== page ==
being dissatisfied with the direction chosen by the group ("Yardbirds", in fact, by that time gradually began to depart from rhythm and blues). But now Clapton decided to organize a traditional Chicago-style blues trio. Strangely enough, nothing came of this idea, and the dreams of leadership in the group disappeared after the first rehearsal of the group.
So there was one of the best (if not the best) progressive blues-rock bands "Cream". Despite constant creative differences, Jack Bruce, Eric Clapton and Ginger Baker created great music. On the first album, "Fresh Cream" (1966), they gave us a gorgeous heavy blues,
which immediately adopted a variety of different groups. However, few people know that with their long-term improvisations, "Cream" actually invented hard rock. Already on their next disc, "Disraeli Gears" (1967), psychedelia appeared in the music of "Cream": thus, with each new work their skill level increased,
This allowed the band’s style to be called progressive blues. Despite the fact that "Cream" existed only two and a half years, they managed to release four excellent albums, not inferior to each other. The influence of "Cream" on many other artists is really huge.
At the same time, the magnificent groups "Fleetwood Mac" and "Ten Years After" were formed, they brought the blues closer to hard rock and achieved tremendous commercial success. Their albums and singles invariably hit the charts. Thus, from 1967 to 1969, the formation and flourishing of the main teams of the BBB (British Blues Boom) took place.
The blues fashion has become so all-consuming that many psychedelic-rock compositions initially began to introduce more or less elements of the genre into their music. The most successful representatives can be called "Jimi Hendrix Experience", "Grateful Dead", "Canned Heat", "Doors", "Steppenwolf", "Blue Cheer". Even the Rolling Stones,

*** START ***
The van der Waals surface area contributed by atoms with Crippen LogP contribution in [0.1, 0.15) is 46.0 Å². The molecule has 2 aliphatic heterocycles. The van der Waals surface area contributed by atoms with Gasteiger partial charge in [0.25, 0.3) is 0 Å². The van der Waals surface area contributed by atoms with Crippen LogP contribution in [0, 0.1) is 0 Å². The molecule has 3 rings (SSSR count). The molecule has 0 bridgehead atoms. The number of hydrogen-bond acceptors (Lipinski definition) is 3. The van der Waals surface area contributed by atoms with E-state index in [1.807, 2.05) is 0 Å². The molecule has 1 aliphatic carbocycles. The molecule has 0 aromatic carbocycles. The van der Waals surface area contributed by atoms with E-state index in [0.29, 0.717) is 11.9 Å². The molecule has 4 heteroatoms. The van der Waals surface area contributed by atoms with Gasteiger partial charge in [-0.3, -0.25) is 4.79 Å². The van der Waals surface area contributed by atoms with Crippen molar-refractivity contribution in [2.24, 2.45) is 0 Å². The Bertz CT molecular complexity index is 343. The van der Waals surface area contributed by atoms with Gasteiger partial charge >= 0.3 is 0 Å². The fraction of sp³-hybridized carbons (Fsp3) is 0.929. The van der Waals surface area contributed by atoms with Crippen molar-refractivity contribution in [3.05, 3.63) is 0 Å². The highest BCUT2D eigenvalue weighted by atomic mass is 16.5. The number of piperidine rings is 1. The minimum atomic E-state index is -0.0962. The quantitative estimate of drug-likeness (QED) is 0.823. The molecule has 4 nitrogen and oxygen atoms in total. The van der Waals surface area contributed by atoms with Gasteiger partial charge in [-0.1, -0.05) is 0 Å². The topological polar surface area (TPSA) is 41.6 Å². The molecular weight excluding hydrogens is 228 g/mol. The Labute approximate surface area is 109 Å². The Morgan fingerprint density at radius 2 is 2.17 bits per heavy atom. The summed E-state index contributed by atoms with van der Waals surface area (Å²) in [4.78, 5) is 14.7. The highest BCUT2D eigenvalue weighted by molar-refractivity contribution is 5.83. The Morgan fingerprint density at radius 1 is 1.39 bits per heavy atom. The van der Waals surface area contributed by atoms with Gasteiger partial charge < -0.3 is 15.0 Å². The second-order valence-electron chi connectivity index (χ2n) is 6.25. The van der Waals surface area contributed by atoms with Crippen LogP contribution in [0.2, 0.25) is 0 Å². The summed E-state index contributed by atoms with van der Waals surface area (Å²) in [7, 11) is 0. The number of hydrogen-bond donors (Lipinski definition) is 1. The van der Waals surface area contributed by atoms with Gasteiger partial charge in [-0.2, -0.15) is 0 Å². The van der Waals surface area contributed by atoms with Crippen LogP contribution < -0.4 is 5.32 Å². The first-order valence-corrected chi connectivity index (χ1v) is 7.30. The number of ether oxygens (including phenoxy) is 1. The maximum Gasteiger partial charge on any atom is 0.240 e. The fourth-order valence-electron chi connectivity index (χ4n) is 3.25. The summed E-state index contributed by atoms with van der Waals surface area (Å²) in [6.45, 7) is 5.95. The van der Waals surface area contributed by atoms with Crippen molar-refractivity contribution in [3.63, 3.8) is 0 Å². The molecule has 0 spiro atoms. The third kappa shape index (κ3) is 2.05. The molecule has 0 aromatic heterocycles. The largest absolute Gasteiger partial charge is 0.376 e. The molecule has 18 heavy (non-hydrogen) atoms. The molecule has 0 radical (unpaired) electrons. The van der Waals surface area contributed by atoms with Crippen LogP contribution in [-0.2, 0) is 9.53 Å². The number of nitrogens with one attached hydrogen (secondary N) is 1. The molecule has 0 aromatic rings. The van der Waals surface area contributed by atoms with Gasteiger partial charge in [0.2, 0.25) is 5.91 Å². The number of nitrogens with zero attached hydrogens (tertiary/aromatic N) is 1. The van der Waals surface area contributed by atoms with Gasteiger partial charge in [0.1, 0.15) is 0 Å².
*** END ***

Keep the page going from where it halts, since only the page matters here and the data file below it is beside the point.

which, thanks to the albums of the mid-1960s, seemed to deny blues roots as much as they could, recorded in 1968 their strongest and most blues album, Beggar's Banquet. In the late 60s there were all the prerequisites for the development and success of the genre. Recall and list all the performers of the late 60s, one way or another connected with the blues,
In the mid-1970s, several events occurred at once that determined the development of blues rock in the years ahead. "Ten Years After" broke up. Ensemble "Fleetwood Mac" in 1975, finally switched to the performance of pop rock. And although the chosen direction brought them worldwide success, which they did not see even in the late 60s,
hardly for the blues lover this could be a consolation. Approximately the same problem faced the Climax Blues Band. But in fairness it should be noted that only in the mid-70s CBB achieved worldwide success. In the late 1970s, only two names were still on the ears of the listeners — John Mayall and Rory Gallagher. New Blues Boom,
this time an American, marked a sad event - the tragic death in the helicopter crash of the magnificent blues guitarist Steve Ray Vaughan. The new blues wave captured even musicians, who initially had nothing to do with the genre. John Mayall, Rory Gallagher (until his death in 1995), "Yardbirds" and Peter Green -
they all returned to the stage with amazing concerts and albums at the level of their best creations of the 60s. The eighties-nineties are marked by the return of interest to indigenous bluesmen, such as BB King, Muddy Waters, Buddy Guy, John Lee Hooker. Muddy Waters’s collaboration with Johnny Winter brought the first Grammy.
A magnificent album recorded "Canned Heat" with John Lee Hooker. Eric Clapton and BB King have released an excellent album, which also brought them the Grammy Award.